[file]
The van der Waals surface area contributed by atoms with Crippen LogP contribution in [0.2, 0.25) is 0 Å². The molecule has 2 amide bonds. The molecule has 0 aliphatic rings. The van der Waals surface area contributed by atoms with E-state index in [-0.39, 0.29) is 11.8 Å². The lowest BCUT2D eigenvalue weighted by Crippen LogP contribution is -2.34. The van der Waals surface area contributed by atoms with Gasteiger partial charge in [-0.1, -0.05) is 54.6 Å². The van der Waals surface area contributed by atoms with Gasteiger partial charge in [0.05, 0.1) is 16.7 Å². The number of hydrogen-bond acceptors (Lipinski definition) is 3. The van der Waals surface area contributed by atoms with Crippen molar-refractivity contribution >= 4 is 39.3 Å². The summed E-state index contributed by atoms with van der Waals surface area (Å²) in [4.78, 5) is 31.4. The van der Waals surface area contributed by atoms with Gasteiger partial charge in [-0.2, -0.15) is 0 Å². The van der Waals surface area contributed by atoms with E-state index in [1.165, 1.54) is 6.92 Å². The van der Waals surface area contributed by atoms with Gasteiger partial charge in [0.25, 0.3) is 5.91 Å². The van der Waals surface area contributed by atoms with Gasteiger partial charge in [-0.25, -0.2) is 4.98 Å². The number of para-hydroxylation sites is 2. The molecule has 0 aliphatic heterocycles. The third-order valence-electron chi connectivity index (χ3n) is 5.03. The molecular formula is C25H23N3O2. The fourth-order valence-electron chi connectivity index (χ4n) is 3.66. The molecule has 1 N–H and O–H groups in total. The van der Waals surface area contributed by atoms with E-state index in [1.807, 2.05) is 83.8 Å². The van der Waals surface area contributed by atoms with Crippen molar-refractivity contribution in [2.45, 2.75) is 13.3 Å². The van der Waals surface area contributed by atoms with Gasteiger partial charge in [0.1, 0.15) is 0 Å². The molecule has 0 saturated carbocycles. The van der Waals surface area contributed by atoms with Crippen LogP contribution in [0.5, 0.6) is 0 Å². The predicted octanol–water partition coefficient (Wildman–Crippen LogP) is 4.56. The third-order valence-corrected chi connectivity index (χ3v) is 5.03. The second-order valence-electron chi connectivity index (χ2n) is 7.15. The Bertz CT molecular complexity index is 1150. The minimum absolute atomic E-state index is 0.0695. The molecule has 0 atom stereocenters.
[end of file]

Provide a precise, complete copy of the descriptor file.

The van der Waals surface area contributed by atoms with Crippen LogP contribution in [0.2, 0.25) is 0 Å². The molecule has 2 amide bonds. The molecule has 0 aliphatic rings. The van der Waals surface area contributed by atoms with E-state index in [-0.39, 0.29) is 11.8 Å². The lowest BCUT2D eigenvalue weighted by Crippen LogP contribution is -2.34. The van der Waals surface area contributed by atoms with Gasteiger partial charge in [-0.1, -0.05) is 54.6 Å². The van der Waals surface area contributed by atoms with Gasteiger partial charge in [0.05, 0.1) is 16.7 Å². The number of hydrogen-bond acceptors (Lipinski definition) is 3. The van der Waals surface area contributed by atoms with Crippen molar-refractivity contribution >= 4 is 39.3 Å². The summed E-state index contributed by atoms with van der Waals surface area (Å²) in [4.78, 5) is 31.4. The van der Waals surface area contributed by atoms with Gasteiger partial charge in [-0.2, -0.15) is 0 Å². The van der Waals surface area contributed by atoms with E-state index in [1.165, 1.54) is 6.92 Å². The van der Waals surface area contributed by atoms with Gasteiger partial charge in [0.25, 0.3) is 5.91 Å². The van der Waals surface area contributed by atoms with Gasteiger partial charge in [-0.25, -0.2) is 4.98 Å². The number of para-hydroxylation sites is 2. The molecule has 0 aliphatic heterocycles. The third-order valence-electron chi connectivity index (χ3n) is 5.03. The molecular formula is C25H23N3O2. The fourth-order valence-electron chi connectivity index (χ4n) is 3.66. The molecule has 1 N–H and O–H groups in total. The van der Waals surface area contributed by atoms with E-state index in [1.807, 2.05) is 83.8 Å². The van der Waals surface area contributed by atoms with Crippen molar-refractivity contribution in [2.45, 2.75) is 13.3 Å². The van der Waals surface area contributed by atoms with Gasteiger partial charge in [0.1, 0.15) is 0 Å². The molecule has 0 saturated carbocycles. The van der Waals surface area contributed by atoms with Crippen LogP contribution in [0.5, 0.6) is 0 Å². The predicted octanol–water partition coefficient (Wildman–Crippen LogP) is 4.56. The third-order valence-corrected chi connectivity index (χ3v) is 5.03. The second-order valence-electron chi connectivity index (χ2n) is 7.15. The Bertz CT molecular complexity index is 1150. The minimum absolute atomic E-state index is 0.0695. The molecule has 0 atom stereocenters.